Suzanne Wolf’s a friend, educator and author. The empathetic soul recently posted something inspiring on Facebook. It was a quote from peace activist Mahatma Gandhi: “The best way to find ourselves is to lose ourselves in service to others.” Amen brother.

Folks, this is no great revelation but it’s what our country needs in large doses these days. It’s also an A Stronger Cord foundational principle in encouraging the downtrodden while uniting communities with wellness. Could it be? For those on the comeback trail from life’s derailing moments that, the quest to “find” oneself must include losing ourselves in service to others? Four years into this community wellness program, one thing has become crystal clear: those receiving lots of services need an equal opportunity to perform good works. Constantly receiving dampens a person’s sense of value while consistently giving operates in reverse. It confirms the truth of, “It’s better to give than receive.”

“Uncle Jordan is a big strong guy isn’t he?” this ol’ jock joked with a darling four-year-old boy living in a public housing community in Denver’s northeast Park Hill neighborhood. The handsome young man was riding on the shoulders of a great dude who recently graduated from the Denver Rescue Mission's "New Life Program" and is very active in ASC. Each Saturday, the non profit YEP (Youth Enrichment Program) serves kids living with little sense of normalcy.  A big problem is the lack of positive adult, especially male, role models. Guys like Jordan are positive influences and get a big boost emotionally because they’re serving others. We’re losing these kids to the gangs. We must give them another team to play on! Why not utilize men and women on the comeback trail from their own isolation, like guys in recovery programs? Marginalized and displaced kids and adults, joining others, and building a stronger cord to one another with relationship building and community service? It’s a blessing to observe and good for all.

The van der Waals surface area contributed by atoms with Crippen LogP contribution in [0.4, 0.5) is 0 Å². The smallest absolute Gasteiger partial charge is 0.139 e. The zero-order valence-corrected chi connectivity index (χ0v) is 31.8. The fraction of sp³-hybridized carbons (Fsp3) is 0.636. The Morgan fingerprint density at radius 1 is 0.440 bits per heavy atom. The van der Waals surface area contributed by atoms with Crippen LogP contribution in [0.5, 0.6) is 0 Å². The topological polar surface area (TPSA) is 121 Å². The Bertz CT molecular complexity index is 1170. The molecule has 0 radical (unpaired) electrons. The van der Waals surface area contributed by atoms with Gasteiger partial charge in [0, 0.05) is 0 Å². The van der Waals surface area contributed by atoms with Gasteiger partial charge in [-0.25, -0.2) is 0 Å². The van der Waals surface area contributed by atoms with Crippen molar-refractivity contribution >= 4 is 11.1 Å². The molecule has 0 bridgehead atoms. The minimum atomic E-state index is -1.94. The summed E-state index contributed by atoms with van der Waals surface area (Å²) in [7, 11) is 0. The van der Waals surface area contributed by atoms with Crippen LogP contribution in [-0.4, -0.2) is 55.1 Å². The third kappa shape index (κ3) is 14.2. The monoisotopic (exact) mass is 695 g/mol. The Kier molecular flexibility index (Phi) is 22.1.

Playing off that realization, why not connect displaced adults with our nation’s isolated seniors? It’s the driving force behind the Knuckleheads’ passionate support of Bessie’s Hope. For more than 20 years its been building bridges between generations while serving elderly residing in assisted-living facilities. 60% of our nation’s seniors living in such environments NEVER have visitors. Kids and adults from all walks of life spending time singing, dancing and visiting those in the twilight of their journey? Wow, it’s rewarding.

These are uncertain times for non profit and governmental agencies serving the less fortunate. Social programs are vulnerable amid the craziness. The numbers are growing and the dollars are shrinking. What to do? Why not heed the wise words of one of the world’s most respected figures?

Gandhi led India to independence from Great Britain. Before his 1948 death at the age of 78, the acclaimed “Father of a Nation” inspired freedom movements worldwide. The former lawyer encouraged anybody willing to listen to find themselves in service to others.

This week, let’s open our souls to those wise words.